48 hours in Urla

You might not have heard of this Mediterranean town on the Cesme Peninsula but Urla, surrounded by olive groves and wine country, is known as the ‘Turkish Tuscany’. It’s attracting some of the country’s best chefs and, hot on their tails, clued-up food-loving travellers. It’s a fine place for a foodie break, says Susan Low.

Following the devastating earthquake, Turkey needs the inflow of cash that international tourism brings, now more than ever, so consider a trip if you can. If not, consider donating to Disasters Emergency Committee or the British Red Cross.

48 hours in Urla

The town of Urla: a foodie buzz

Urla has two parts: one inland, the other (Urla Iskele), looking out onto the Aegean. Inland, head for pedestrian-only Sanat Sokogi (Artisan Street) and Malgaca Pazari, an Ottoman-era marketplace. They buzz with cafés, bakeries and stalls selling colourful piles of local produce.

Eating in atmospheric café Beğendik Abi, run by Handan Kaygusuzer, is like dining at a friend’s house. Her home-style cooking – stuffed vegetables, hearty soups, slow-cooked meat and sweets such as kadayıflı muhallebi (a creamy, crunchy-topped milk pudding) will put a beatific smile on your face.

The walls of nearby afak Lokantasi , a tradesman’s caff, are adorned with black-and-white photos that have hung there since 1974. It serves a huge variety of breakfasts and lunches, from meaty güveç stews to buttery pilau rice and yogurt-laced vegetable dishes. The cooking is incredible; you’ll eat well for a fiver.

Thoroughly modern Hiç Lokanta , in a renovated 160-year-old theatre, is run on sustainable principles by Duygu Özerson Elakdar and her husband Taha. They serve fish sausages made from the invasive lionfish, sous-vide goat and imaginative veg dishes enhanced by wild herbs and plants from their olive forest. They also make excellent oil, and you can book foraging and cooking classes, olive oil tastings and olive-harvest tours.

Old Town

The hottest ice cream and the coolest pepper

Tiny İrmik Hanım Patisserie  is run by Cordon Bleu-trained Esra Özkulter, who makes gelato-style goat’s milk ice cream. Go for the one flavoured with mastic, a rare, expensive resin from a tree that grows only on the Çeşme peninsula and on the nearby Greek island of Chios.

Each Friday, Urla’s bus station is transformed into a farmers’ market that overflows with fresh produce from the surrounding countryside. Get there before noon and feast your eyes on mounds of fragrant herbs, courgettes and artichokes, along with tahini ground to order, halva and fresh cheeses. The bargain suitcase-filler: bright-red dried urfa pepper flakes, which sell for 50p for 100g and will enliven your dishes for months (move over, aleppo pepper!).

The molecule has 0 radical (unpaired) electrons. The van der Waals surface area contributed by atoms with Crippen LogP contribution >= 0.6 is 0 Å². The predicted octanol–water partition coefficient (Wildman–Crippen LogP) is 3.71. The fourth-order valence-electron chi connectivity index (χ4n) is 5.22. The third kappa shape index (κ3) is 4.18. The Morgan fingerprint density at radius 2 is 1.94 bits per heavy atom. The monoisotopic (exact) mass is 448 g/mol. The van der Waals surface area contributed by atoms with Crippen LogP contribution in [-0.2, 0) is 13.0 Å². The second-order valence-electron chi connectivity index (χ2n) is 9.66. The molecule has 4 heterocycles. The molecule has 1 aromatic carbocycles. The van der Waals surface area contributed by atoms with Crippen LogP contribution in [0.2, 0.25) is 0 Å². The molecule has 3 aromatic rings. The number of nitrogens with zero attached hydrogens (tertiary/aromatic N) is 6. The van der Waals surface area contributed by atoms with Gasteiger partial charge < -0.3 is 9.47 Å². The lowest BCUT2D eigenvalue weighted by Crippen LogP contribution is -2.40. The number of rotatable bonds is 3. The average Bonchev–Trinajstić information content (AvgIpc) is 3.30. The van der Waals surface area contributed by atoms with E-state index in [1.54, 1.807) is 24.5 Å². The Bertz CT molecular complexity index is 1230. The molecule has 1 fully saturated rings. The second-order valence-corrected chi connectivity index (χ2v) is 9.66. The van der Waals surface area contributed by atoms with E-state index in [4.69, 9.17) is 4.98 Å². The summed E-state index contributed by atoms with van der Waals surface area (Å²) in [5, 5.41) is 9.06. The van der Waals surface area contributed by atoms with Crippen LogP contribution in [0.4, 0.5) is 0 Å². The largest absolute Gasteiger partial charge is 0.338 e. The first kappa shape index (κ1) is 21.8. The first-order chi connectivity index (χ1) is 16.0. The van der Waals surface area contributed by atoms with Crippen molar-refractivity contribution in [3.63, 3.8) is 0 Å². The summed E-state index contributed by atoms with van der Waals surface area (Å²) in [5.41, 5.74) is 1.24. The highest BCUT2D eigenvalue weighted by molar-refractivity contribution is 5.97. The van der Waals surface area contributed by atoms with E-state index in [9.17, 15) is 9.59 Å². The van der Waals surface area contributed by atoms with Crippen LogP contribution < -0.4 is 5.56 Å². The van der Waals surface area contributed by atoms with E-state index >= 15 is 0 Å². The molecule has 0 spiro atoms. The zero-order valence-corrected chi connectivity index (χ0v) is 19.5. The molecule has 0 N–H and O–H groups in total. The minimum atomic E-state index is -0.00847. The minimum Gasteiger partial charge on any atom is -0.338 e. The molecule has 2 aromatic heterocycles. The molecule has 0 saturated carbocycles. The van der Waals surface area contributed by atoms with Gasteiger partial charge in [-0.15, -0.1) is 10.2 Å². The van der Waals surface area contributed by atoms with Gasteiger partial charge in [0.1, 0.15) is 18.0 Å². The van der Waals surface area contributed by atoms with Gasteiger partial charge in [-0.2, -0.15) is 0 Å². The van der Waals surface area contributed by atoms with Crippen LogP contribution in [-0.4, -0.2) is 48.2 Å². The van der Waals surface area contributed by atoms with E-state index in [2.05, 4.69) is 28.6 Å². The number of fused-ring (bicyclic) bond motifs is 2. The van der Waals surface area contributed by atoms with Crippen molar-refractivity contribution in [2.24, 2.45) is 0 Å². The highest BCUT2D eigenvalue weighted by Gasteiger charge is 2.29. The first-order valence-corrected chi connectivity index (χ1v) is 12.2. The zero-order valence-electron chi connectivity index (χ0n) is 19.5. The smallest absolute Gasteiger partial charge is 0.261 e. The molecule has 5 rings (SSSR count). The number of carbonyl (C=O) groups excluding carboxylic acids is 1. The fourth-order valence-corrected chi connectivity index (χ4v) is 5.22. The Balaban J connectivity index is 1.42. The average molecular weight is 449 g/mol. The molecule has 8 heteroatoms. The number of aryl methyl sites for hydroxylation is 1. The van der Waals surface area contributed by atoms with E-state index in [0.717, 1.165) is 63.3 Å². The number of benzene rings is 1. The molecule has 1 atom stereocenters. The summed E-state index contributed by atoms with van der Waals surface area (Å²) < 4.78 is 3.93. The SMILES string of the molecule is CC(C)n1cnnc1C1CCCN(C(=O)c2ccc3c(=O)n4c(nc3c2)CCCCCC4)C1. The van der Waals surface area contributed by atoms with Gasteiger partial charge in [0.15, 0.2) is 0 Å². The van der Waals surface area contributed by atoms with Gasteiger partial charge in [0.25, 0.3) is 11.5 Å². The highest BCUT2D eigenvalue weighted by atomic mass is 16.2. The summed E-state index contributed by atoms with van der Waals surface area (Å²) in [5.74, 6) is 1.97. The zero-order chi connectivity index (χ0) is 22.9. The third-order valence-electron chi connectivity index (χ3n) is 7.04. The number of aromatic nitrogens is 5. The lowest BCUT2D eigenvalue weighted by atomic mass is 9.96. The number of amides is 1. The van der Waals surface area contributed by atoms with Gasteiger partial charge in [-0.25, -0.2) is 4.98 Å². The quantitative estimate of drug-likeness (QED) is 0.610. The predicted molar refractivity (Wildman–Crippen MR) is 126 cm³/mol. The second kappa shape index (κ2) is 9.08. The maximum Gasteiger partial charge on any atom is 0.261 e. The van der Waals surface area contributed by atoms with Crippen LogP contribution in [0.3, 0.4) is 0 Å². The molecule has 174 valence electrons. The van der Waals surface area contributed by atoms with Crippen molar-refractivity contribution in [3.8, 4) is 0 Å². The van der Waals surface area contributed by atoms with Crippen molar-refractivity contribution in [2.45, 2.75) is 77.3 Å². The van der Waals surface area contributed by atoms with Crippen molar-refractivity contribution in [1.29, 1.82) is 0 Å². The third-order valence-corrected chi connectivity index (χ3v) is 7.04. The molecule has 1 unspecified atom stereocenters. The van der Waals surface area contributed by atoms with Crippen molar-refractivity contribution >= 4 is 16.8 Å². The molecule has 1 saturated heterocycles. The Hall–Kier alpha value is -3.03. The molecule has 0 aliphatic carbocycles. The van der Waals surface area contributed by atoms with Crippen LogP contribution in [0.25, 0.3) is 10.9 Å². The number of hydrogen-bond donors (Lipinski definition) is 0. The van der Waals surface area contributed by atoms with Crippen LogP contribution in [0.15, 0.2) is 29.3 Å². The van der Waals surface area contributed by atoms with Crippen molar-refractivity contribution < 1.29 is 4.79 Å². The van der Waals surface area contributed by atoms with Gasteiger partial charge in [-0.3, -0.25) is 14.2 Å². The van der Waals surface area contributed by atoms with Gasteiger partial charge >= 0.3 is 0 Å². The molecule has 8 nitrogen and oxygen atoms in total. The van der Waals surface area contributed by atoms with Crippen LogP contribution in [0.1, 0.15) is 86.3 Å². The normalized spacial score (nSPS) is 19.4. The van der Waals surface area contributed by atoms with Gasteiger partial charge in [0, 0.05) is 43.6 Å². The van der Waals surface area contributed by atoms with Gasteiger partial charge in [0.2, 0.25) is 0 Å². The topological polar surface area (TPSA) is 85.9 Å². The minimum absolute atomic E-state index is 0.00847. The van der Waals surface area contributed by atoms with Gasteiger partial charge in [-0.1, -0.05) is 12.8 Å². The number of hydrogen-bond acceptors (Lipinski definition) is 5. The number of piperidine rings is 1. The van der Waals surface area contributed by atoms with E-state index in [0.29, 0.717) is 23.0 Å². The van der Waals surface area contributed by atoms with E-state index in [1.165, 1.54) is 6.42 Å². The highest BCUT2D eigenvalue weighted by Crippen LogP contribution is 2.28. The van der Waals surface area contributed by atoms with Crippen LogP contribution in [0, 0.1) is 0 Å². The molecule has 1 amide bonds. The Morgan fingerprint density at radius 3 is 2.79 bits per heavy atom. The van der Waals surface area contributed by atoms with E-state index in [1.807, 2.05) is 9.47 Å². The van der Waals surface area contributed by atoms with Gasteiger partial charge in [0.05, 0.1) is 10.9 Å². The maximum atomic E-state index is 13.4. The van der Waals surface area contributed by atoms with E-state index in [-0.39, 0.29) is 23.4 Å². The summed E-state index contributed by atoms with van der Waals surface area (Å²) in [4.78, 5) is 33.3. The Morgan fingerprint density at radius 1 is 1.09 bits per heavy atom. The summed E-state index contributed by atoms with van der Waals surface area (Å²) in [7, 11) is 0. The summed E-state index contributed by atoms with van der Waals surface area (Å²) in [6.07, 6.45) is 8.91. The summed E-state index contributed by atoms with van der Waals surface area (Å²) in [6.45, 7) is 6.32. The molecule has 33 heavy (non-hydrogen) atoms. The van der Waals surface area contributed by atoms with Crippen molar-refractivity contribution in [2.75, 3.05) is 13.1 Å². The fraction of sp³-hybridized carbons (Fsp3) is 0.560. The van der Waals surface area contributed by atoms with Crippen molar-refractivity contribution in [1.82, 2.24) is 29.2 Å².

Seafood and fire cooking

For chill-out time away from the bustling streets, take a bus or taxi or drive to Urla Iskele, the working fishing port three miles north, to fill your lungs with sea air. Stroll by the water past dozens of fish restaurants, swanky bars and hotels. Come at dusk and sip a cold glass of rakı in one of the waterfront bars before a seafood feast.

At Yengeç , owner Oguz Özer has encyclopaedic knowledge of the local seafood and will create a spread that might include bluetail prawns with tomato and olive oil, fried anchovies dressed with salmon roe, grilled calamari with garlic and lemon… You won’t go hungry.

Some of Turkey’s top culinary talent is working in Urla. In an olive grove between town and port, Osman Senezer cooks a nine-course tasting menu (Lire 1,100; £50) over a wood fire at OD Urla . Grab a stool at the chef’s table (or outside under the olive trees) and be treated to plate after gorgeous plate – maybe sea bass tartare with Aegean herbs, asparagus with marinated courgette & pea purée or 12-hour oxtail.


Out of town: vines and sands

Urla’s wine country stretches south from town. Here among the vines, chef Osman Serdaroğlu runs Teruar , a chic new restaurant with rooms. The İzmir native fled an IT course for Italy to learn his craft, and there’s an Italian touch in dishes such as tortellini in tomato sauce flavoured with fig leaf. His seven-course tasting menu (Lire 980; £45) might include grilled beef fillet with smoked aubergine purée and roasted peach, and pears in rakı with fennel ice cream.

Wine has been made in this region since Roman times. Now, new wineries are putting Turkish wine back on the map, and the Urla Wine Route makes it easy to find your way.


Sleek Urla Winery is turning out excellent bottles, increasingly based on Turkish grapes such as bornova misketi and the local urla karası. At bucolic Urlice, Bilge Bengisu Öğünlü and husband Reha got into making wine for a greener life away from the city, and they turn out sustainably produced chardonnay, syrah and cabernet sauvignon. The organic wines at USCA  are expertly made, each named after one of Shakespeare’s sonnets.

When the beach calls, the area’s best – 12 miles south of Urla – is Altınköy. Wide with golden sand and clear blue water, it has a chilled atmosphere. You can rent beach beds and there are cafés nearby – around here, good food is never far away.

Where to stay in Urla

Otel Fiori

In the Old Town, with a quiet terrace and garden. Rooms are tasteful and Scandi-like in their simplicity. Doubles from £67 B&B; otelz.com


Big-time luxury amid the vineyards. The seven bedrooms are spacious and beautifully designed, and the price includes an incredible Turkish breakfast. Doubles from £216; booking.com.

How to get to Urla, Turkey

Pegasus and Easyjet fly from Stansted and Gatwick to Izmir (from around £150 at skyscanner.net), with Urla a 45-minute drive. Car hire from Izmir airport costs from around £15 per day.

Susan Low travelled courtesy of Türkiye Tourism Promotion and Development Agency.

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